In less than one month, I’ll be back in Pittsburgh! Why is there an exclamation point at the end of that sentence, you might be asking? While long-term travel sounds like a dream come true, it still comes with struggles along the way. I still have lots of adventuring left to do but I am already looking forward to having my own space, a real kitchen (I’m ready to bake all the things!!), and easy access to a washing machine. I’m also more than excited to see people again! I love traveling, and in fact I enjoy traveling alone, but us the being alone, all the time, that can me difficult. In fact, I was happy to recently enjoy coffee with a friend from Paris, and I’m looking forward to joining up with my PIs and some other members of my lab for a conference in Germany next week. And as someone who enjoys keeping busy, forced relaxation only works for so long before I just really want something to do! I’m trying to pace myself for this extended period of traveling, so I’m rarely up for spending an entire day out and about. I am trying to change my habits so that my default isn’t to work, but instead to read, blog, listen to a podcast, etc. – but old habits die hard! I’m also more energized in big cities, so after spending the better part of two weeks exploring the small towns and cities of southern France, having Barcelona (where I currently am), Glasgow, and Paris as upcoming stops should provide me a much-needed boost.
I think that when I reflect back on this adventure it’ll be positive, but right now I’m finding it easy to critique myself when things aren’t feeling perfect. The mindset of “once in a lifetime opportunities” and “making the most of every moment” is counterintuitively detrimental, I think, to trying to appreciate the moments as they come – good, bad, or ambivalent. I’m just trying to make this trip about me, instead of about expectations. With still about 3.5 weeks and 5 countries to go, I’m hopeful that my energy level and enthusiasm will pick up again for the home stretch!
It’s a Saturday morning in Paris. The sunlight hits early here; I’m usually awakened by it at 7:00 am at the latest. This morning I covered my face with pillows and made it until 8:15 before caving in to the day and getting up. I watch some TV and finish up writing an abstract I didn’t get done yesterday, then throw some clothes in to wash at the laundromat and settle in to my favorite coffee shop for a ristrettto and some writing.
(I’ve got 45 minutes until my clothes are done: a good amount of time to ponder life.)
It’s beginning to hit me how few weekends I have left in Paris, right as I’m starting to feel like my life here is just life, and not a prolonged vacation. I’ve been waiting to feel this way since I got here, without knowing or having any idea of how to know how long it might take. Unlike any other move I’ve made in my life, this one didn’t come with a built-in cohort of immediate friends, like marching band did for me in college and my graduate program did when I moved to Pittsburgh. For the first time, it was up to me to figure out how I could make the most of my time.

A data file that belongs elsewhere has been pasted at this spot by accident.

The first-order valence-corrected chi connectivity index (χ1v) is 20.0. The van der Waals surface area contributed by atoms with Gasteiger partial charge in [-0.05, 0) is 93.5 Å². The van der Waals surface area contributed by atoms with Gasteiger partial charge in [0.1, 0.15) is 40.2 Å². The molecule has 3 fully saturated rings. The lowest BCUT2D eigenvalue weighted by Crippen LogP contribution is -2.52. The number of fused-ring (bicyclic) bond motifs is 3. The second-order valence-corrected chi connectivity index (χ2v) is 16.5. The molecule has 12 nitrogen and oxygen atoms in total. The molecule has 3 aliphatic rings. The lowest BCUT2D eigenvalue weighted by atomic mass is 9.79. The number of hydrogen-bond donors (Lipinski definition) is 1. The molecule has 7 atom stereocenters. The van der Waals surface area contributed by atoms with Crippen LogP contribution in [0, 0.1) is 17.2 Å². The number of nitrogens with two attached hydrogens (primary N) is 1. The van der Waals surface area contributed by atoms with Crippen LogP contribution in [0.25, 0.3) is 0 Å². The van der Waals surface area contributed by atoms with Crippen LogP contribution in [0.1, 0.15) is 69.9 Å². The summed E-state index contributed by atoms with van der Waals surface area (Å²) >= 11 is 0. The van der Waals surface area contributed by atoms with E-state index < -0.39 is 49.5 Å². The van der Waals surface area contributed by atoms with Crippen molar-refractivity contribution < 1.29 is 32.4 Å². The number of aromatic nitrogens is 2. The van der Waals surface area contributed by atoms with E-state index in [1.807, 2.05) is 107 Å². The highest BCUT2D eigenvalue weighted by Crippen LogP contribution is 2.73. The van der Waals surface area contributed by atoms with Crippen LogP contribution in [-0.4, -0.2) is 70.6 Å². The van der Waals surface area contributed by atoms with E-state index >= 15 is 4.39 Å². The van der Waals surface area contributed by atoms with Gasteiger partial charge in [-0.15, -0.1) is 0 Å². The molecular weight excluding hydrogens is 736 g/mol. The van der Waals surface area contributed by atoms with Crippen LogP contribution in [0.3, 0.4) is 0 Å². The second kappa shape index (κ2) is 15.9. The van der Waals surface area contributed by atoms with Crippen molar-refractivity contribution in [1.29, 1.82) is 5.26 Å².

I can summarize my time in Paris so far in 4 stages. One, the excited phase: I’m in Paris! This has been a dream of mine for 12 years, and it’s finally happening! Two, the settling in phase: I’m not on vacation, but everything is great, and I need to enjoy every minute because I realize it’ll go by too fast, anyway. Three, the homesick phase: crap, I’m missing out on a lot at home, and things are moving along without me. Should I really be here instead of there? Did I make the right decision? (Lots of crying and existential crises.) Four, the life is life phase: 5 months in, realizing that it doesn’t make sense to regret choosing one path over another, that life is full of decisions to be made and there are pros and cons to every situation. Taking more initiative to be a part of things and meet people, leading to some really supportive and enlightening conversations with new and old connections. Realizing that even on a highly anticipated adventure like this is for me, it is reasonable – and okay – to have highs and lows, because life is life no matter where in the world you are. (Special shout out to the friend who I talked this out with, after we both had people challenge us on feeling this way.)
If anything, I’m learning here to take every new experience first as a learning experience, and to not judge things because of their differences. I read a quote somewhere once that said that just because things are different doesn’t mean they are weird. This runs through my head here every day, whenever I encounter a new situation, or a discussion among friends on a topic I hadn’t considered from their perspective. These scenarios are not exclusive to living abroad, but being completely separated from everything you’re familiar with has a way of teaching you lessons in a blatant way that’s much harder to experience when you have your comfort zone to fall back onto.
I’m also learning to accept that there will be things I don’t get to do or see in Paris, but that doesn’t mean I haven’t done and seen a lot. My threshold has become that as long as I’m doing something I enjoy, I shouldn’t regret not doing something else that I also might enjoy. That’s also given me permission to stop doing things I’m not having fun with, whether that be leaving a museum without seeing the entire exhibit or not cooking because I’d rather try the plethora of restaurants near my apartment. Life is about choices, and moment-to-moment I’d rather choose the one that will make me the most satisfied with how I’m spending all of my time.